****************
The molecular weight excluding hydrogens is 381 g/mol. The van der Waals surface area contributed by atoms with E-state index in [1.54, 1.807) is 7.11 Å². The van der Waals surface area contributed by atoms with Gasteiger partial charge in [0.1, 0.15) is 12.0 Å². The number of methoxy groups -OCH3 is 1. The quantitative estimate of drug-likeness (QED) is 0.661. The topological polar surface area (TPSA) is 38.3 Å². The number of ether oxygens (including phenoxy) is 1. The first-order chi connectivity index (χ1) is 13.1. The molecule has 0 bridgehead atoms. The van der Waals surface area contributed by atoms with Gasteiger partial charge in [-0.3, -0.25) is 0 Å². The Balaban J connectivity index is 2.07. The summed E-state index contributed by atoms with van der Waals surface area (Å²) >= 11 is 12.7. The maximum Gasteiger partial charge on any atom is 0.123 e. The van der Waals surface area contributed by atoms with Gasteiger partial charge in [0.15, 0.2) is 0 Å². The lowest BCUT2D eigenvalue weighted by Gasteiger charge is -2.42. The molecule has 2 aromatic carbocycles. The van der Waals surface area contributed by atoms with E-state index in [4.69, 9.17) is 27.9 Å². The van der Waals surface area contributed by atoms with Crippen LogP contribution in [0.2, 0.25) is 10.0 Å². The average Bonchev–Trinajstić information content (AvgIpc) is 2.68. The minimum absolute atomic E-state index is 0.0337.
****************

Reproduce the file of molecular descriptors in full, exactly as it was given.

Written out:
The molecular weight excluding hydrogens is 381 g/mol. The van der Waals surface area contributed by atoms with E-state index in [1.54, 1.807) is 7.11 Å². The van der Waals surface area contributed by atoms with Gasteiger partial charge in [0.1, 0.15) is 12.0 Å². The number of methoxy groups -OCH3 is 1. The quantitative estimate of drug-likeness (QED) is 0.661. The topological polar surface area (TPSA) is 38.3 Å². The number of ether oxygens (including phenoxy) is 1. The first-order chi connectivity index (χ1) is 13.1. The molecule has 0 bridgehead atoms. The van der Waals surface area contributed by atoms with Gasteiger partial charge in [-0.3, -0.25) is 0 Å². The Balaban J connectivity index is 2.07. The summed E-state index contributed by atoms with van der Waals surface area (Å²) >= 11 is 12.7. The maximum Gasteiger partial charge on any atom is 0.123 e. The van der Waals surface area contributed by atoms with Gasteiger partial charge in [0.15, 0.2) is 0 Å². The lowest BCUT2D eigenvalue weighted by Gasteiger charge is -2.42. The molecule has 2 aromatic carbocycles. The van der Waals surface area contributed by atoms with E-state index in [4.69, 9.17) is 27.9 Å². The van der Waals surface area contributed by atoms with Crippen LogP contribution in [0.2, 0.25) is 10.0 Å². The average Bonchev–Trinajstić information content (AvgIpc) is 2.68. The minimum absolute atomic E-state index is 0.0337.